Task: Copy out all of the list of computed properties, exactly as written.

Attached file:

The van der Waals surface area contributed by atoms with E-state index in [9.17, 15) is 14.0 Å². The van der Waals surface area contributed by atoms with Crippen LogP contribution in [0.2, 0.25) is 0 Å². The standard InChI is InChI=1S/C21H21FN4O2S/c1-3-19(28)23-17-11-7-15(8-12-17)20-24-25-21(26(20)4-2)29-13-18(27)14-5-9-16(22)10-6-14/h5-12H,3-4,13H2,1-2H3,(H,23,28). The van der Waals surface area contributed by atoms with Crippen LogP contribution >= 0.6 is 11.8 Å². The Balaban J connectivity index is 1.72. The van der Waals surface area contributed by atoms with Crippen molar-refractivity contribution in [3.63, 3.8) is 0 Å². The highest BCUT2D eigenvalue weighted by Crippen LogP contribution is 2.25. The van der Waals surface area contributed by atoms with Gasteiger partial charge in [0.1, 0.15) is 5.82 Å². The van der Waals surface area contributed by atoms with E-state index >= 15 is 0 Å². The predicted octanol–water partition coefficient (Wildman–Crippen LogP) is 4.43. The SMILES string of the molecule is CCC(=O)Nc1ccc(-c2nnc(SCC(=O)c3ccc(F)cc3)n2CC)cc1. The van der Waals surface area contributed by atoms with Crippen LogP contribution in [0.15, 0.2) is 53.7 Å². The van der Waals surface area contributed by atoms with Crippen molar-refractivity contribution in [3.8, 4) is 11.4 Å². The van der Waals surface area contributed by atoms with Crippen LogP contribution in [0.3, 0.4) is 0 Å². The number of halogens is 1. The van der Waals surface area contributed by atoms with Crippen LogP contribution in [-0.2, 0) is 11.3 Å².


The van der Waals surface area contributed by atoms with E-state index in [9.17, 15) is 14.0 Å². The van der Waals surface area contributed by atoms with Crippen LogP contribution in [0.2, 0.25) is 0 Å². The standard InChI is InChI=1S/C21H21FN4O2S/c1-3-19(28)23-17-11-7-15(8-12-17)20-24-25-21(26(20)4-2)29-13-18(27)14-5-9-16(22)10-6-14/h5-12H,3-4,13H2,1-2H3,(H,23,28). The van der Waals surface area contributed by atoms with Crippen LogP contribution >= 0.6 is 11.8 Å². The Balaban J connectivity index is 1.72. The van der Waals surface area contributed by atoms with Crippen molar-refractivity contribution in [3.63, 3.8) is 0 Å². The highest BCUT2D eigenvalue weighted by Crippen LogP contribution is 2.25. The van der Waals surface area contributed by atoms with Gasteiger partial charge in [0.1, 0.15) is 5.82 Å². The van der Waals surface area contributed by atoms with E-state index >= 15 is 0 Å². The predicted octanol–water partition coefficient (Wildman–Crippen LogP) is 4.43. The SMILES string of the molecule is CCC(=O)Nc1ccc(-c2nnc(SCC(=O)c3ccc(F)cc3)n2CC)cc1. The van der Waals surface area contributed by atoms with Crippen LogP contribution in [0.15, 0.2) is 53.7 Å². The van der Waals surface area contributed by atoms with Crippen molar-refractivity contribution in [3.8, 4) is 11.4 Å². The van der Waals surface area contributed by atoms with Crippen LogP contribution in [0.3, 0.4) is 0 Å². The number of halogens is 1. The van der Waals surface area contributed by atoms with Crippen LogP contribution in [-0.2, 0) is 11.3 Å².